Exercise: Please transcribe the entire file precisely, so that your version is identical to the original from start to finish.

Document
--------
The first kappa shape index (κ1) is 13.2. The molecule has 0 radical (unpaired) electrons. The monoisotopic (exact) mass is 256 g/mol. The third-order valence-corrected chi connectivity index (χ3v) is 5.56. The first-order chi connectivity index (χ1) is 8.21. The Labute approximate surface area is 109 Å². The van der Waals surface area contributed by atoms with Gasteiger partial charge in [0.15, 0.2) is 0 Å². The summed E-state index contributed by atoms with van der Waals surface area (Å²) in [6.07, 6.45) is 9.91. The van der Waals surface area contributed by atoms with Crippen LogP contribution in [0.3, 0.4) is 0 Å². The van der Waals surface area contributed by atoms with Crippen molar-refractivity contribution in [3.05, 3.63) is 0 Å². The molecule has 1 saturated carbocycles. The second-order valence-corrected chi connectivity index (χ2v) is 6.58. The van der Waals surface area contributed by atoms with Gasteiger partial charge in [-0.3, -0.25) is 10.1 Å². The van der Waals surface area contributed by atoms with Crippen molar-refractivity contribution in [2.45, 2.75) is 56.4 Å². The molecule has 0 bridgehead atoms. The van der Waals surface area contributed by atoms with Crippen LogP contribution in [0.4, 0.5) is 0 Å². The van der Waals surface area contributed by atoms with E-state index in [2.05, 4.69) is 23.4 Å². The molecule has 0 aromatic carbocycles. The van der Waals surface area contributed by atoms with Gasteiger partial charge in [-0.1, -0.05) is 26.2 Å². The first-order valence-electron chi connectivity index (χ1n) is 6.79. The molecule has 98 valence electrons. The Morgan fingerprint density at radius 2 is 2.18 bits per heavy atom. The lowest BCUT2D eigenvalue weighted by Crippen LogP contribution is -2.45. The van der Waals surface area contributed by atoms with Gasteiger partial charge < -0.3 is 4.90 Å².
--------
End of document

The first kappa shape index (κ1) is 13.2. The molecule has 0 radical (unpaired) electrons. The monoisotopic (exact) mass is 256 g/mol. The third-order valence-corrected chi connectivity index (χ3v) is 5.56. The first-order chi connectivity index (χ1) is 8.21. The Labute approximate surface area is 109 Å². The van der Waals surface area contributed by atoms with Gasteiger partial charge in [0.15, 0.2) is 0 Å². The summed E-state index contributed by atoms with van der Waals surface area (Å²) in [6.07, 6.45) is 9.91. The van der Waals surface area contributed by atoms with Crippen LogP contribution in [0.3, 0.4) is 0 Å². The van der Waals surface area contributed by atoms with Crippen molar-refractivity contribution in [3.05, 3.63) is 0 Å². The molecule has 1 saturated carbocycles. The second-order valence-corrected chi connectivity index (χ2v) is 6.58. The van der Waals surface area contributed by atoms with Gasteiger partial charge in [-0.3, -0.25) is 10.1 Å². The van der Waals surface area contributed by atoms with Crippen molar-refractivity contribution in [2.45, 2.75) is 56.4 Å². The molecule has 0 bridgehead atoms. The van der Waals surface area contributed by atoms with Crippen LogP contribution in [0.4, 0.5) is 0 Å². The van der Waals surface area contributed by atoms with E-state index in [2.05, 4.69) is 23.4 Å². The molecule has 0 aromatic carbocycles. The van der Waals surface area contributed by atoms with Gasteiger partial charge in [-0.1, -0.05) is 26.2 Å². The first-order valence-electron chi connectivity index (χ1n) is 6.79. The molecule has 98 valence electrons. The Morgan fingerprint density at radius 2 is 2.18 bits per heavy atom. The lowest BCUT2D eigenvalue weighted by Crippen LogP contribution is -2.45. The van der Waals surface area contributed by atoms with Gasteiger partial charge < -0.3 is 4.90 Å².